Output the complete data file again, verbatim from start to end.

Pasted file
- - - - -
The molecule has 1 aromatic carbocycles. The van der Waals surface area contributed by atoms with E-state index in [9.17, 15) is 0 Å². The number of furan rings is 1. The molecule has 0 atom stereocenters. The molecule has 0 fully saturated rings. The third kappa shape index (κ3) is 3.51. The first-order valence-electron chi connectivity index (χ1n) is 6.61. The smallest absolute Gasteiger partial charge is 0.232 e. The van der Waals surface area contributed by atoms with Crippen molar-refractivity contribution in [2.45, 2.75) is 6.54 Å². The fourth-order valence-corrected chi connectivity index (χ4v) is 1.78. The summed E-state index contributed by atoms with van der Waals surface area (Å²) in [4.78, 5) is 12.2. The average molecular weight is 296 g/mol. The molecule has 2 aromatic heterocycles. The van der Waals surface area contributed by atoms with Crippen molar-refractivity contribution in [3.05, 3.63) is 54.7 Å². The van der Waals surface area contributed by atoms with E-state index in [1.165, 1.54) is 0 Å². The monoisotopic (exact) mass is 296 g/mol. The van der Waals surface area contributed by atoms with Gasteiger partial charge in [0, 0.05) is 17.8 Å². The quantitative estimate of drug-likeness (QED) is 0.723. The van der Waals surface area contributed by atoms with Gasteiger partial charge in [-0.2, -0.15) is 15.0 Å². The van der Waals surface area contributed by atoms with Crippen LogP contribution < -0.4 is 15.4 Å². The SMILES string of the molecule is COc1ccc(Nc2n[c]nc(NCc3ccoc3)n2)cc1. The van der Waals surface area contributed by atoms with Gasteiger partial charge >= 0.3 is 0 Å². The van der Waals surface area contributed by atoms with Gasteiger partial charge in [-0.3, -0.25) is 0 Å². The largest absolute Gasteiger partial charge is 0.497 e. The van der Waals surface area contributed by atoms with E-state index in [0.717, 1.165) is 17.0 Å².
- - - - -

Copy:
The molecule has 1 aromatic carbocycles. The van der Waals surface area contributed by atoms with E-state index in [9.17, 15) is 0 Å². The number of furan rings is 1. The molecule has 0 atom stereocenters. The molecule has 0 fully saturated rings. The third kappa shape index (κ3) is 3.51. The first-order valence-electron chi connectivity index (χ1n) is 6.61. The smallest absolute Gasteiger partial charge is 0.232 e. The van der Waals surface area contributed by atoms with Crippen molar-refractivity contribution in [2.45, 2.75) is 6.54 Å². The fourth-order valence-corrected chi connectivity index (χ4v) is 1.78. The summed E-state index contributed by atoms with van der Waals surface area (Å²) in [4.78, 5) is 12.2. The average molecular weight is 296 g/mol. The molecule has 2 aromatic heterocycles. The van der Waals surface area contributed by atoms with Crippen molar-refractivity contribution in [3.05, 3.63) is 54.7 Å². The van der Waals surface area contributed by atoms with E-state index in [1.165, 1.54) is 0 Å². The monoisotopic (exact) mass is 296 g/mol. The van der Waals surface area contributed by atoms with Gasteiger partial charge in [0, 0.05) is 17.8 Å². The quantitative estimate of drug-likeness (QED) is 0.723. The van der Waals surface area contributed by atoms with Gasteiger partial charge in [-0.2, -0.15) is 15.0 Å². The van der Waals surface area contributed by atoms with Crippen LogP contribution < -0.4 is 15.4 Å². The SMILES string of the molecule is COc1ccc(Nc2n[c]nc(NCc3ccoc3)n2)cc1. The van der Waals surface area contributed by atoms with Gasteiger partial charge >= 0.3 is 0 Å². The van der Waals surface area contributed by atoms with Gasteiger partial charge in [-0.3, -0.25) is 0 Å². The largest absolute Gasteiger partial charge is 0.497 e. The van der Waals surface area contributed by atoms with E-state index in [0.717, 1.165) is 17.0 Å².